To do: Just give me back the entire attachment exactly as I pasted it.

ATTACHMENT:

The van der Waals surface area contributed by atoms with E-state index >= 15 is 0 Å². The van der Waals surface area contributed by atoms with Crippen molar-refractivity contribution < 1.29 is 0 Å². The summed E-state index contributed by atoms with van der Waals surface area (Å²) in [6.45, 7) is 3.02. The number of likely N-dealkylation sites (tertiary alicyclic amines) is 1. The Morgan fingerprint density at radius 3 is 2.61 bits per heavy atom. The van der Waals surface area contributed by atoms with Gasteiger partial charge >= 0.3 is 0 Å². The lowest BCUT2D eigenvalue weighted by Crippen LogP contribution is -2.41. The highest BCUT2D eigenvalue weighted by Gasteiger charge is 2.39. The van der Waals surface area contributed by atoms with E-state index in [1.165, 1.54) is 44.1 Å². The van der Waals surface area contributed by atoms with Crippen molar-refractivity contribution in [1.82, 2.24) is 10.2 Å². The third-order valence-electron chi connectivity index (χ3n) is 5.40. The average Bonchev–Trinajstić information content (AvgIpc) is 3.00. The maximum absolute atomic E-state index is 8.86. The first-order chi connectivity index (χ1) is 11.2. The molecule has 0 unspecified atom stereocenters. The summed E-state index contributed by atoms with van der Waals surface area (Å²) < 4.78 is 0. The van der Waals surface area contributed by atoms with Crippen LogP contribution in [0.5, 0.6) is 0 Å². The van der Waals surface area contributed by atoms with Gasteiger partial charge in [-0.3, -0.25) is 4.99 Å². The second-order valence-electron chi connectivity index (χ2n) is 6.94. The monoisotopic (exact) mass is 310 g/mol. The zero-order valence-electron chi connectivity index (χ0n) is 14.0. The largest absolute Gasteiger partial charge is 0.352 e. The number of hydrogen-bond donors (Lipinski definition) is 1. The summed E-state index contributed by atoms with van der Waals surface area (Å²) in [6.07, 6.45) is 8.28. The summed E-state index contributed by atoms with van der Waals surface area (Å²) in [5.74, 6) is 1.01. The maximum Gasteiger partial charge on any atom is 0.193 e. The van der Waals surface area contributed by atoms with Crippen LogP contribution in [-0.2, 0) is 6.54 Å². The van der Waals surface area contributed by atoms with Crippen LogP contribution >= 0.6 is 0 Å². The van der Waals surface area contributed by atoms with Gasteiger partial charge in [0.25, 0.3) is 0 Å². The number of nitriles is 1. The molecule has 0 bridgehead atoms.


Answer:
The van der Waals surface area contributed by atoms with E-state index >= 15 is 0 Å². The van der Waals surface area contributed by atoms with Crippen molar-refractivity contribution < 1.29 is 0 Å². The summed E-state index contributed by atoms with van der Waals surface area (Å²) in [6.45, 7) is 3.02. The number of likely N-dealkylation sites (tertiary alicyclic amines) is 1. The Morgan fingerprint density at radius 3 is 2.61 bits per heavy atom. The van der Waals surface area contributed by atoms with Gasteiger partial charge >= 0.3 is 0 Å². The lowest BCUT2D eigenvalue weighted by Crippen LogP contribution is -2.41. The highest BCUT2D eigenvalue weighted by Gasteiger charge is 2.39. The van der Waals surface area contributed by atoms with E-state index in [1.165, 1.54) is 44.1 Å². The van der Waals surface area contributed by atoms with Crippen molar-refractivity contribution in [1.82, 2.24) is 10.2 Å². The third-order valence-electron chi connectivity index (χ3n) is 5.40. The average Bonchev–Trinajstić information content (AvgIpc) is 3.00. The maximum absolute atomic E-state index is 8.86. The first-order chi connectivity index (χ1) is 11.2. The molecule has 0 unspecified atom stereocenters. The summed E-state index contributed by atoms with van der Waals surface area (Å²) < 4.78 is 0. The van der Waals surface area contributed by atoms with Crippen LogP contribution in [0.5, 0.6) is 0 Å². The van der Waals surface area contributed by atoms with Gasteiger partial charge in [-0.3, -0.25) is 4.99 Å². The second-order valence-electron chi connectivity index (χ2n) is 6.94. The monoisotopic (exact) mass is 310 g/mol. The zero-order valence-electron chi connectivity index (χ0n) is 14.0. The largest absolute Gasteiger partial charge is 0.352 e. The number of hydrogen-bond donors (Lipinski definition) is 1. The summed E-state index contributed by atoms with van der Waals surface area (Å²) in [6.07, 6.45) is 8.28. The summed E-state index contributed by atoms with van der Waals surface area (Å²) in [5.74, 6) is 1.01. The maximum Gasteiger partial charge on any atom is 0.193 e. The van der Waals surface area contributed by atoms with Crippen LogP contribution in [-0.2, 0) is 6.54 Å². The van der Waals surface area contributed by atoms with Crippen LogP contribution >= 0.6 is 0 Å². The van der Waals surface area contributed by atoms with Gasteiger partial charge in [0.25, 0.3) is 0 Å². The number of nitriles is 1. The molecule has 0 bridgehead atoms.